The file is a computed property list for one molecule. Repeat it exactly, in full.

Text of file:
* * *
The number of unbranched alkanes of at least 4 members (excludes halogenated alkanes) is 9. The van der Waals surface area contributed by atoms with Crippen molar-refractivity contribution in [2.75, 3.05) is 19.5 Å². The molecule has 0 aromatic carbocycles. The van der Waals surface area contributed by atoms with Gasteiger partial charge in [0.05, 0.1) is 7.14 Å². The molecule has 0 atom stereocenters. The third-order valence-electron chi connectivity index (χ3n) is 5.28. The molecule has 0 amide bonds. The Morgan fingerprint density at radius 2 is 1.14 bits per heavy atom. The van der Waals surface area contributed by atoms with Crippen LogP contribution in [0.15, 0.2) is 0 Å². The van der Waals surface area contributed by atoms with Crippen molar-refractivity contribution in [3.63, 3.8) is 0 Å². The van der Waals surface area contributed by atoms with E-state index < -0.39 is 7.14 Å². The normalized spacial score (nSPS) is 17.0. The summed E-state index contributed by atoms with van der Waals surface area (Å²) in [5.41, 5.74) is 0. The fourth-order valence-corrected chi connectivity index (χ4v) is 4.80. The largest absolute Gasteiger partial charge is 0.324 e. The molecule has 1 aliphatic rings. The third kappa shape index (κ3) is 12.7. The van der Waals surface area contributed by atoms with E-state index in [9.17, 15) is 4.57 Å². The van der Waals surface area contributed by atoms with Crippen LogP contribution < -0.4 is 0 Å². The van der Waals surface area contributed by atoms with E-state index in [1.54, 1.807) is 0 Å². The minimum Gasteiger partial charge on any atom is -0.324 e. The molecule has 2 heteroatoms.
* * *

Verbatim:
The number of unbranched alkanes of at least 4 members (excludes halogenated alkanes) is 9. The van der Waals surface area contributed by atoms with Crippen molar-refractivity contribution in [2.75, 3.05) is 19.5 Å². The molecule has 0 aromatic carbocycles. The van der Waals surface area contributed by atoms with Gasteiger partial charge in [0.05, 0.1) is 7.14 Å². The molecule has 0 atom stereocenters. The third-order valence-electron chi connectivity index (χ3n) is 5.28. The molecule has 0 amide bonds. The Morgan fingerprint density at radius 2 is 1.14 bits per heavy atom. The van der Waals surface area contributed by atoms with Crippen LogP contribution in [0.15, 0.2) is 0 Å². The van der Waals surface area contributed by atoms with Crippen molar-refractivity contribution in [3.63, 3.8) is 0 Å². The van der Waals surface area contributed by atoms with E-state index < -0.39 is 7.14 Å². The normalized spacial score (nSPS) is 17.0. The summed E-state index contributed by atoms with van der Waals surface area (Å²) in [5.41, 5.74) is 0. The fourth-order valence-corrected chi connectivity index (χ4v) is 4.80. The largest absolute Gasteiger partial charge is 0.324 e. The molecule has 1 aliphatic rings. The third kappa shape index (κ3) is 12.7. The van der Waals surface area contributed by atoms with E-state index in [9.17, 15) is 4.57 Å². The van der Waals surface area contributed by atoms with Crippen LogP contribution < -0.4 is 0 Å². The van der Waals surface area contributed by atoms with E-state index in [1.54, 1.807) is 0 Å². The minimum Gasteiger partial charge on any atom is -0.324 e. The molecule has 2 heteroatoms.